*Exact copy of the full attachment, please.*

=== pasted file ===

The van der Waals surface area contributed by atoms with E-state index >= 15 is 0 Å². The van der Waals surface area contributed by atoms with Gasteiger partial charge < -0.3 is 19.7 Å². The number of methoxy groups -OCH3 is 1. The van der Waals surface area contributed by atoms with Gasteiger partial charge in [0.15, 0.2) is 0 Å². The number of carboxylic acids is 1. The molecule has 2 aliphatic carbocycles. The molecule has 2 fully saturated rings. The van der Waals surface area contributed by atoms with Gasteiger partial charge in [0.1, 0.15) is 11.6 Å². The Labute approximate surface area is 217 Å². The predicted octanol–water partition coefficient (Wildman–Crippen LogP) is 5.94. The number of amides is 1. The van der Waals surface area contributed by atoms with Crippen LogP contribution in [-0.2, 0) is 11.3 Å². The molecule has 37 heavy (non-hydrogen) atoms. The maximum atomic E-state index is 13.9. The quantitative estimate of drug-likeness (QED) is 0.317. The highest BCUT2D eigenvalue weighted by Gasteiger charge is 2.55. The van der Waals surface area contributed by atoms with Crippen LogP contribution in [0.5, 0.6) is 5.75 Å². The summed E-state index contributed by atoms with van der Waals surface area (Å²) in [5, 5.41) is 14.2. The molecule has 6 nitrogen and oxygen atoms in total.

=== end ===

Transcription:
The van der Waals surface area contributed by atoms with E-state index >= 15 is 0 Å². The van der Waals surface area contributed by atoms with Gasteiger partial charge < -0.3 is 19.7 Å². The number of methoxy groups -OCH3 is 1. The van der Waals surface area contributed by atoms with Gasteiger partial charge in [0.15, 0.2) is 0 Å². The number of carboxylic acids is 1. The molecule has 2 aliphatic carbocycles. The molecule has 2 fully saturated rings. The van der Waals surface area contributed by atoms with Gasteiger partial charge in [0.1, 0.15) is 11.6 Å². The Labute approximate surface area is 217 Å². The predicted octanol–water partition coefficient (Wildman–Crippen LogP) is 5.94. The number of amides is 1. The van der Waals surface area contributed by atoms with Crippen LogP contribution in [-0.2, 0) is 11.3 Å². The molecule has 37 heavy (non-hydrogen) atoms. The maximum atomic E-state index is 13.9. The quantitative estimate of drug-likeness (QED) is 0.317. The highest BCUT2D eigenvalue weighted by Gasteiger charge is 2.55. The van der Waals surface area contributed by atoms with Crippen LogP contribution in [0.5, 0.6) is 5.75 Å². The summed E-state index contributed by atoms with van der Waals surface area (Å²) in [5, 5.41) is 14.2. The molecule has 6 nitrogen and oxygen atoms in total.